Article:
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Shakespeare & Beyond

All the table's a stage: A 1619 Christmas play for food

A Christmas Messe
A Christmas Messe

This early modern manuscript from the Folger collection sets forth an unconventional Christmas play, in which the characters are different foods warring against one another for pride of place at the Christmas feast.

A Christmas Messe was written in 1619, likely for a student performance at Oxford for the holiday season. References to university life are sprinkled throughout, including a lengthy jab at freshmen, or the “stinking, countless rabble.” The play would have been performed in one of the college halls and, especially considering the subject material, probably preceded the holiday feast.

A Christmas Messe

A Christmas Messe. Folger Shakespeare Library. J.a.1 (9)

In form and style, the play is a mock-heroic struggle for power, full of boasting, insults, loyal servitude, and self-pitying monologues. There is even a lovely lady’s favor to be fought over. The genre is made absurd, however, by the fact that the characters are actually different foods, or in some cases familiar objects associated with dining. The main plot involves King Beefe’s attempt to usurp the privilege of King Brawne to be served first at the Christmas feast. Brawne—boar’s meat—was the most highly prized dish at Renaissance holiday feasts and was often ceremoniously paraded in at the start of the meal. In the play, this privilege is fought over just as a throne would be.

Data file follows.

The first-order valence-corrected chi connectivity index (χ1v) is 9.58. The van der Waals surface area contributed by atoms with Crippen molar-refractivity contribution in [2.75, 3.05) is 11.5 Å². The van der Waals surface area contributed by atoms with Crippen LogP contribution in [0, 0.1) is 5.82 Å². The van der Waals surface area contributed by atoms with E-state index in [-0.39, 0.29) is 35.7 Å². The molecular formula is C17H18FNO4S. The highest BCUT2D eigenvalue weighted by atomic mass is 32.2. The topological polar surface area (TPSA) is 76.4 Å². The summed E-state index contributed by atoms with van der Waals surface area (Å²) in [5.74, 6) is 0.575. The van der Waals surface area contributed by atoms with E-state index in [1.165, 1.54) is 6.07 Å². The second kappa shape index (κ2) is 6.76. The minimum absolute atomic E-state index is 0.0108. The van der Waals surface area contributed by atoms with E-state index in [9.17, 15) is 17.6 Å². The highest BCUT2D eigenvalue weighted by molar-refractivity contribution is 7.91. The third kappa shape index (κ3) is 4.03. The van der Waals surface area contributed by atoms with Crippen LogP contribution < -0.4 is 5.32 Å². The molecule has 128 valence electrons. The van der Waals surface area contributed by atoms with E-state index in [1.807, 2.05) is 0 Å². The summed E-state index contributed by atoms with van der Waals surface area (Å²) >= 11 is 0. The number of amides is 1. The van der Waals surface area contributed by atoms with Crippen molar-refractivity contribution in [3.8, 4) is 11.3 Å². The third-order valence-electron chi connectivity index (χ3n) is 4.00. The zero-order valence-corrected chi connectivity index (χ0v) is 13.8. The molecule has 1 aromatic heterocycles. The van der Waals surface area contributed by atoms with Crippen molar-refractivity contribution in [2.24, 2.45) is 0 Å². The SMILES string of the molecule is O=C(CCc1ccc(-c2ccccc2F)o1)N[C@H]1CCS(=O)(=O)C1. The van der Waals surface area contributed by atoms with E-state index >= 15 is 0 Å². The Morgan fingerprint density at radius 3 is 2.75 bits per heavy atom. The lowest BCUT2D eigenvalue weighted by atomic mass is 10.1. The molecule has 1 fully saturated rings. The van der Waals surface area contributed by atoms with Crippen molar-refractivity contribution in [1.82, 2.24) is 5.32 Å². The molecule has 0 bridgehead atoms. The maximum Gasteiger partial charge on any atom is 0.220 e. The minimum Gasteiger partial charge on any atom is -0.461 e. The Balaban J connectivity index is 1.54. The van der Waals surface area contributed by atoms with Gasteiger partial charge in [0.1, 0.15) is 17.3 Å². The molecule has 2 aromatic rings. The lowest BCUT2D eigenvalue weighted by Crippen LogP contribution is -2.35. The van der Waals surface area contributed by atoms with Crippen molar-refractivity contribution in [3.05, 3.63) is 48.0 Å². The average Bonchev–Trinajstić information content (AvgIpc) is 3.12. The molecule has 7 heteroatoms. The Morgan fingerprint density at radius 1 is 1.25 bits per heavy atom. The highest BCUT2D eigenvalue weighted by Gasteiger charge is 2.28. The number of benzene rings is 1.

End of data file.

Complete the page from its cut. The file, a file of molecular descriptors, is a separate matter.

Any chance of there being a downloadable typescript of this play someday? I can see it as a welcome change from all the Christmas Carols on the community-theater stage or for a staged reading at a party for English faculties/grad students….

Ruth Anne Baumgartner — December 19, 2017

I really want to read this play. It’s so full of Twelfth-Nightery!
Give us a big fat festive treat!

Shiela MacLean — December 29, 2017

I second the request, and volunteer to make said electronic edition of the script.

Tony Tambasco — December 22, 2017

I, too, would love a typescript for the Folger docents to perform.

Lawrence Plotkin — December 28, 2017

Lawrence, this is beginning to look like a movement! How can we actually help it happen?

Ruth Anne Baumgartner — December 28, 2017

I would love to see this in it’s entirety. Please make it available.

Yonnie Travis — December 28, 2017

A whole year late: yes! Me too! Please make a readable typescript available, this could be fun!

Patrick Porter — December 23, 2018

Please add me to the list of those wanting to read and produce this play! What merriment would ensue!

Becki Jones — January 4, 2019